Internet providers want to know more about you than Google does, privacy groups say

Internet providers want to know more about you than Google does, privacy groups say

Most of us know, at least in the abstract, that Google and Facebook are tracking our every move online. Even Netflix collects detailed information on our binge-viewing habits, the better to make decisions about which films to drop from its catalog or what new TV series to invest in.

But what if I told you there are companies that can go much deeper than firms like Google and Facebook in their data-gathering prowess? Companies that not only know that you watch Netflix for two hours a day but also how long you spent reading this article before going back to Twitter and, at the same time, that you soon intend to go on a vacation because of all the time you spend browsing airfare sites?

Tech companies might enjoy access to a handful of these insights based on the data they gather when you visit their properties. But telecom and cable companies are in a position to learn much more about you, policy analysts say. That’s because Internet providers can see that you’re listening to Spotify while watching Netflix and Googling for reality TV shows at the same time — whereas each of those sites might only capture a slice of your overall Internet habits. And that gives Internet providers a major potential advantage.

“An ISP has access to your full pipe and can see everything you do” online if you aren’t taking extra steps to shield your activities, said Chris Hoofnagle, a law professor at the University of California Berkeley. Other than corporate privacy policies, he said, nothing under current law prevents broadband companies from sharing information with marketers about what types of Web sites you visit.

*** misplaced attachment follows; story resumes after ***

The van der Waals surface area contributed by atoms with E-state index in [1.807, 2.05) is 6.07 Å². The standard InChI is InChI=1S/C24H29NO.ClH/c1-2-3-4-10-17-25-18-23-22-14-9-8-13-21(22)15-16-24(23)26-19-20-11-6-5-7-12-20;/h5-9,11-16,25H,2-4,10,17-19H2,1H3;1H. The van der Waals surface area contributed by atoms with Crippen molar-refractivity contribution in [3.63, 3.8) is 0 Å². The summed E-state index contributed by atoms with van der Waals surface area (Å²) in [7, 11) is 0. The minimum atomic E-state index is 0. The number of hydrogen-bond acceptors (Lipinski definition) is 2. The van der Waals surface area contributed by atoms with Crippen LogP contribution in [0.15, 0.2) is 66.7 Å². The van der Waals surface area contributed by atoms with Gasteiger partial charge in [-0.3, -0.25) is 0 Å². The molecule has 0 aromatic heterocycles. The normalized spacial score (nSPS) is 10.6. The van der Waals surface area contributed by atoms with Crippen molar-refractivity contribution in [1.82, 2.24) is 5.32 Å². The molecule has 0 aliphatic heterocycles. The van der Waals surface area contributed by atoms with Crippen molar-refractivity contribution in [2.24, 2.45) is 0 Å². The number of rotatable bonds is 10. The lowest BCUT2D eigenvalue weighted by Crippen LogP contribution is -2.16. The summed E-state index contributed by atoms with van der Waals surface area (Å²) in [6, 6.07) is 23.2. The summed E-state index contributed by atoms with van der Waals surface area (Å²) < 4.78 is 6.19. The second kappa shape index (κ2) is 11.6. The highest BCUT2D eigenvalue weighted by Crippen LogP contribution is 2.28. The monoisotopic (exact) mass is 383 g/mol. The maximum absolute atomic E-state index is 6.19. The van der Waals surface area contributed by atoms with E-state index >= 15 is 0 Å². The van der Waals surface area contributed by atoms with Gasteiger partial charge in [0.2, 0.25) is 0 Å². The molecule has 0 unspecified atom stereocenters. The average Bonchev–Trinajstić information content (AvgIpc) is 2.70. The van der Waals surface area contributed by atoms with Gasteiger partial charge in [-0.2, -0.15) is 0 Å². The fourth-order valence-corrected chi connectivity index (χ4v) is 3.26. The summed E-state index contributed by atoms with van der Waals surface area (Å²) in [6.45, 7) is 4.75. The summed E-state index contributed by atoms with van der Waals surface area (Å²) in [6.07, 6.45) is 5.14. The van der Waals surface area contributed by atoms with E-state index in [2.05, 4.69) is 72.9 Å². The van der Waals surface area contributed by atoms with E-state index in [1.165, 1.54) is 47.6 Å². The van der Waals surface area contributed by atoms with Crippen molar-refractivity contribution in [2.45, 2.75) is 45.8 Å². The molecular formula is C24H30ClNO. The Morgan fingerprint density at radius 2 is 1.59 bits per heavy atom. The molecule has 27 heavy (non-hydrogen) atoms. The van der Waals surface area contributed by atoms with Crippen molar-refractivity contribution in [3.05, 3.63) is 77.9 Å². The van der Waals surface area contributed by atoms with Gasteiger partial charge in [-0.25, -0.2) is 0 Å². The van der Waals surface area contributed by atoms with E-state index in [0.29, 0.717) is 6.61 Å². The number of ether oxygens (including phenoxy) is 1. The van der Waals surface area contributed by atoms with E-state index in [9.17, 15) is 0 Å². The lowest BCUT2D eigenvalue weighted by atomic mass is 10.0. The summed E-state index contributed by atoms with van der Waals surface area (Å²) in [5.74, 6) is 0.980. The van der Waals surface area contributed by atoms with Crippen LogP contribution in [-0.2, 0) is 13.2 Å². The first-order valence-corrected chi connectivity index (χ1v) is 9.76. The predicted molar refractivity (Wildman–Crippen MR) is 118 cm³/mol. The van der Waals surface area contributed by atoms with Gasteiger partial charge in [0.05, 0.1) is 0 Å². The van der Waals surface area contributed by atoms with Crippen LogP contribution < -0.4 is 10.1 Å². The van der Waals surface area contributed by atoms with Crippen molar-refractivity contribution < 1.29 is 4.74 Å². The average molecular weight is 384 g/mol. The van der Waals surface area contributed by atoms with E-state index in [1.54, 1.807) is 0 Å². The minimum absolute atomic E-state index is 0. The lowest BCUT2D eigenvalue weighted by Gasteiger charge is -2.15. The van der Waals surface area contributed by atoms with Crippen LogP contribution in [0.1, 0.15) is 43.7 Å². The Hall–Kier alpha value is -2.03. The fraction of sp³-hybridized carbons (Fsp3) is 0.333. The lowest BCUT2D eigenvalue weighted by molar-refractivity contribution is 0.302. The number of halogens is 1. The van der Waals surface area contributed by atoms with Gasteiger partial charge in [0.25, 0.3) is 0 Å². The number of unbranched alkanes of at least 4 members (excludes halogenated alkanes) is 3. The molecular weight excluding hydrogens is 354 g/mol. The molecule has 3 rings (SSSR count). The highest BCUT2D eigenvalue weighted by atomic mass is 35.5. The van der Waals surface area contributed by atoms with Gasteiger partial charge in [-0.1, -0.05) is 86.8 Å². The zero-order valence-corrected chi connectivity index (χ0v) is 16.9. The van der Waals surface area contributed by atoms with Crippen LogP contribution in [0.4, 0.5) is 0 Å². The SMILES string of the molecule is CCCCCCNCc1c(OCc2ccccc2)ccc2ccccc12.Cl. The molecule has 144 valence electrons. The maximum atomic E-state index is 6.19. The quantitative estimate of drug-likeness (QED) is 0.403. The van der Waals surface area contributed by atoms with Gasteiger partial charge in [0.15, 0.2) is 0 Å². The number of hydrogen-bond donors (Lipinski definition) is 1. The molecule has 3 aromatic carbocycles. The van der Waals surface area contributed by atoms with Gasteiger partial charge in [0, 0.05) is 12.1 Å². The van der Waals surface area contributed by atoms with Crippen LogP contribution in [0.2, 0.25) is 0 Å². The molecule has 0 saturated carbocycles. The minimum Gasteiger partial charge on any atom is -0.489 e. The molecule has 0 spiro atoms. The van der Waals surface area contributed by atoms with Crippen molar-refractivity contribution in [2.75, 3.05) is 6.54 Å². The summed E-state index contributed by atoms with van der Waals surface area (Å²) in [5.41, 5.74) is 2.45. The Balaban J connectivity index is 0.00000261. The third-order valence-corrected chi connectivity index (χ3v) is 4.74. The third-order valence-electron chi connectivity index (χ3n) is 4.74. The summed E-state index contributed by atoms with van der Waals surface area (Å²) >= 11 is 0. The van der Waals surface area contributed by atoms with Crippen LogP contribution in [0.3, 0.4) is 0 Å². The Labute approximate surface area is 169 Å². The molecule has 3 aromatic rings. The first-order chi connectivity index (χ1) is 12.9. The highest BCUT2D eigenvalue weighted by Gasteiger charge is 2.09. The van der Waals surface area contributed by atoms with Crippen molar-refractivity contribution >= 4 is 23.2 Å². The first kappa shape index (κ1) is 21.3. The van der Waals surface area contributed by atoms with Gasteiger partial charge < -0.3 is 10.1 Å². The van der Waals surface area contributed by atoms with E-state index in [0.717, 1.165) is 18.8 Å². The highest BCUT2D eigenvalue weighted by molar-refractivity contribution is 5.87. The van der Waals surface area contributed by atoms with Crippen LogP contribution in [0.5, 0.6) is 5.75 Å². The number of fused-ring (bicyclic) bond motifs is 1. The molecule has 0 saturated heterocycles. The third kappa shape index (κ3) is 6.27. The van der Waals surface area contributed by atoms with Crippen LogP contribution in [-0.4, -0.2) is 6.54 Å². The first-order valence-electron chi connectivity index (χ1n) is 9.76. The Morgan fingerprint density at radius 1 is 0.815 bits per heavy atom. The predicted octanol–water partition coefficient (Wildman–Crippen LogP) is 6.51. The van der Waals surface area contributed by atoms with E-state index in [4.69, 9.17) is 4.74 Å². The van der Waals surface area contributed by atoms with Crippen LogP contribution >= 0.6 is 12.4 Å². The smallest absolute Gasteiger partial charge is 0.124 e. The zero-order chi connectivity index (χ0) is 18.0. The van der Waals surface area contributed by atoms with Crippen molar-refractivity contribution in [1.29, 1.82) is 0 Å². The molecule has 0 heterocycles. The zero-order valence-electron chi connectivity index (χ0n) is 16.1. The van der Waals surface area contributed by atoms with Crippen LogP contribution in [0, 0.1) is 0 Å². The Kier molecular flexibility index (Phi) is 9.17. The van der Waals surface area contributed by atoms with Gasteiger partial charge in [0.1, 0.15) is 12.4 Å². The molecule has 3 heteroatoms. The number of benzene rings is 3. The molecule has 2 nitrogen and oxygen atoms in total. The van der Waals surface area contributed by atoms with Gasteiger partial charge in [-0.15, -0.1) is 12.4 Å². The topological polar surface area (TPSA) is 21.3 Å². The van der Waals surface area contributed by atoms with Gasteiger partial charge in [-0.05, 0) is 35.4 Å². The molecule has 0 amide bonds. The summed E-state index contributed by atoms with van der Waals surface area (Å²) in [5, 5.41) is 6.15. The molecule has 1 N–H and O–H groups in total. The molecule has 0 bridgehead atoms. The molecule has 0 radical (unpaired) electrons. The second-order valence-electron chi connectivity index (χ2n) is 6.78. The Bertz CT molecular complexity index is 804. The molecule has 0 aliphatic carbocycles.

With behavioral data becoming central to the Internet economy, roughly 60 privacy and consumer groups are now calling on federal regulators to fast-track rules aimed at preventing Internet providers from using that data unfairly. In a letter to the Federal Communications Commission on Wednesday, the organizations called for clearer rules governing when and how an Internet provider may gather and share personal information.

Broadband companies have shown an increasing interest in consumer data. Verizon last year bought AOL in a $4 billion deal that allowed the telecom firm to integrate AOL’s substantial advertising technology into its own business, improving how it targets ads on Internet videos. AT&T runs a program that offers a monthly discount on Internet service in exchange for letting the company track your online behavior. And Comcast made a series of acquisitions last year to boost its own targeted-advertising efforts.

“Verizon’s acquisition of AOL speaks to their ambition to make advertising a bigger part of their business, and ultimately selling advertising is the way they’re going to monetize all of that customer data,” said Craig Moffett, an industry analyst at MoffettNathanson. Expect cellular carriers such as Verizon and T-Mobile to move faster toward a data-driven business model, Moffett said, while providers of fixed broadband may move more slowly.

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